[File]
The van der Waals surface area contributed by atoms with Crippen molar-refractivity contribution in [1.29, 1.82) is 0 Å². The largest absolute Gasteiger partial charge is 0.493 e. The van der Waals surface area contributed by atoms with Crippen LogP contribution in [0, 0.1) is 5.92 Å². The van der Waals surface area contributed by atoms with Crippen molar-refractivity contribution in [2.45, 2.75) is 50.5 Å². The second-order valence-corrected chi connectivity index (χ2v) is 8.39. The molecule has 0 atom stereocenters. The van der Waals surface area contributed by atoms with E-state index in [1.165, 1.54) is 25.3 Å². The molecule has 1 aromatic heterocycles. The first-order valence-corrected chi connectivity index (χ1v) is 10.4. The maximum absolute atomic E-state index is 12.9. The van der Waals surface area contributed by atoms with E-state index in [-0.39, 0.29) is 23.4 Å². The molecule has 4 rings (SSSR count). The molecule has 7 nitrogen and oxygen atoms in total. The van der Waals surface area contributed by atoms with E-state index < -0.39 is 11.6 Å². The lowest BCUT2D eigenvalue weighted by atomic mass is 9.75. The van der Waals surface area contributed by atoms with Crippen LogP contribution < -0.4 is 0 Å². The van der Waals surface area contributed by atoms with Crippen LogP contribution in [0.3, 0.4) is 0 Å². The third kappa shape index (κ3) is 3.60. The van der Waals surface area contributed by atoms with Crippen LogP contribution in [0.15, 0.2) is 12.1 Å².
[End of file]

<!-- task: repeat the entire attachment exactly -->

The van der Waals surface area contributed by atoms with Crippen molar-refractivity contribution in [1.29, 1.82) is 0 Å². The largest absolute Gasteiger partial charge is 0.493 e. The van der Waals surface area contributed by atoms with Crippen LogP contribution in [0, 0.1) is 5.92 Å². The van der Waals surface area contributed by atoms with Crippen molar-refractivity contribution in [2.45, 2.75) is 50.5 Å². The second-order valence-corrected chi connectivity index (χ2v) is 8.39. The molecule has 0 atom stereocenters. The van der Waals surface area contributed by atoms with E-state index in [1.165, 1.54) is 25.3 Å². The molecule has 1 aromatic heterocycles. The first-order valence-corrected chi connectivity index (χ1v) is 10.4. The maximum absolute atomic E-state index is 12.9. The van der Waals surface area contributed by atoms with E-state index in [-0.39, 0.29) is 23.4 Å². The molecule has 4 rings (SSSR count). The molecule has 7 nitrogen and oxygen atoms in total. The van der Waals surface area contributed by atoms with E-state index < -0.39 is 11.6 Å². The lowest BCUT2D eigenvalue weighted by atomic mass is 9.75. The van der Waals surface area contributed by atoms with Crippen LogP contribution < -0.4 is 0 Å². The van der Waals surface area contributed by atoms with Crippen LogP contribution in [0.3, 0.4) is 0 Å². The third kappa shape index (κ3) is 3.60. The van der Waals surface area contributed by atoms with Crippen LogP contribution in [0.15, 0.2) is 12.1 Å².